Autistic Spectrum Digest (Autism) Issue 22, September 2015 - Page 46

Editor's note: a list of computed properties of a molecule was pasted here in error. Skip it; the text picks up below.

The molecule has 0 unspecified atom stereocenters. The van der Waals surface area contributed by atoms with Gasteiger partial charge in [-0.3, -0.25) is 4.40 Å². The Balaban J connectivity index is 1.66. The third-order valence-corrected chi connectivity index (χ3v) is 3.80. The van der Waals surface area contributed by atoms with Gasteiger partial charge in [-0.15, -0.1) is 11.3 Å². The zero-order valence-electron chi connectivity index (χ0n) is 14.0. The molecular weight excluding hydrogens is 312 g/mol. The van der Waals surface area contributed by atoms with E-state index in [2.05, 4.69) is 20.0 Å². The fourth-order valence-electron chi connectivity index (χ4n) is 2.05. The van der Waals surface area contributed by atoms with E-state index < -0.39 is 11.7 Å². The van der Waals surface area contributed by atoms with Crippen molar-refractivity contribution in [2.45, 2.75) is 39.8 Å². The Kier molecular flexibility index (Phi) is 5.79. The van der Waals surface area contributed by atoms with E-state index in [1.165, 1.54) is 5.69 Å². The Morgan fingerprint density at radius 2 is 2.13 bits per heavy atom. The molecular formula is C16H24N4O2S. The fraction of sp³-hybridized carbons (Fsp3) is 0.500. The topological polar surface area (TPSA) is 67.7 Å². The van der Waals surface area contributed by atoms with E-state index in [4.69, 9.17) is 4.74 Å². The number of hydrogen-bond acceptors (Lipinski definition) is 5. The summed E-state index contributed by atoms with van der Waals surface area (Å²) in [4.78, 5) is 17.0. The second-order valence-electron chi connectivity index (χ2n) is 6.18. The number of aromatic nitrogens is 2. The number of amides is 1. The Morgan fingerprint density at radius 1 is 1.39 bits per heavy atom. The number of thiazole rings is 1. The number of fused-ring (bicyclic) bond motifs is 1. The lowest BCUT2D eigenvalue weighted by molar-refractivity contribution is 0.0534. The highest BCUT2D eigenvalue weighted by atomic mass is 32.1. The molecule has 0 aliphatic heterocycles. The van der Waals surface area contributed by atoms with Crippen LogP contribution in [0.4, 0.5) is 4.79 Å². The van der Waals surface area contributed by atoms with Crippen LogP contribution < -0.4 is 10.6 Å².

In this movie world, Sherlock Holmes is a real person. Dr. Watson fashioned many stories about him which capture the public’s imagination. However, many details are embellished for the sake of a good novel. The deerstalker hat was just for show, and he prefers cigars to pipes. But the essence of who Sherlock Holmes is, his intensely logical mind, is the truth. Nearing the end of his life, Mr. Holmes’ brilliant mind, what he based his entire identity around, is fading, and he knows it. Almost in desperation, he attempts to write his own story of the last case he took before retirement. Without giving too much away, this case ends rather badly for him. He has the opportunity to connect with someone on an emotional level and he doesn’t take it. He learns a painful lesson if I may borrow from another fictional character known for logic, Mr. Spock, that logic is the beginning of wisdom, not the end. The boy Roger is central to Mr. Holmes remembering the case. They develop a friendship that they both grow to treasure. Both sad and hopeful, Mr. Holmes tells a tale of logic failing us, and what we can do to if not ameliorate it, make those involved feel better. Sir Ian is wonderful as always. It must be rather difficult portraying someone approaching senility when you are not quite a spring chicken yourself, and he did it quite well. Laura Linney is plucky as the working class housekeeper with no ambitions for anything better, to the consternation of her son. Milo Parker shines as Roger, a boy quite enchanted with Mr. Holmes and eagerly willing to help him flesh out his last case. 46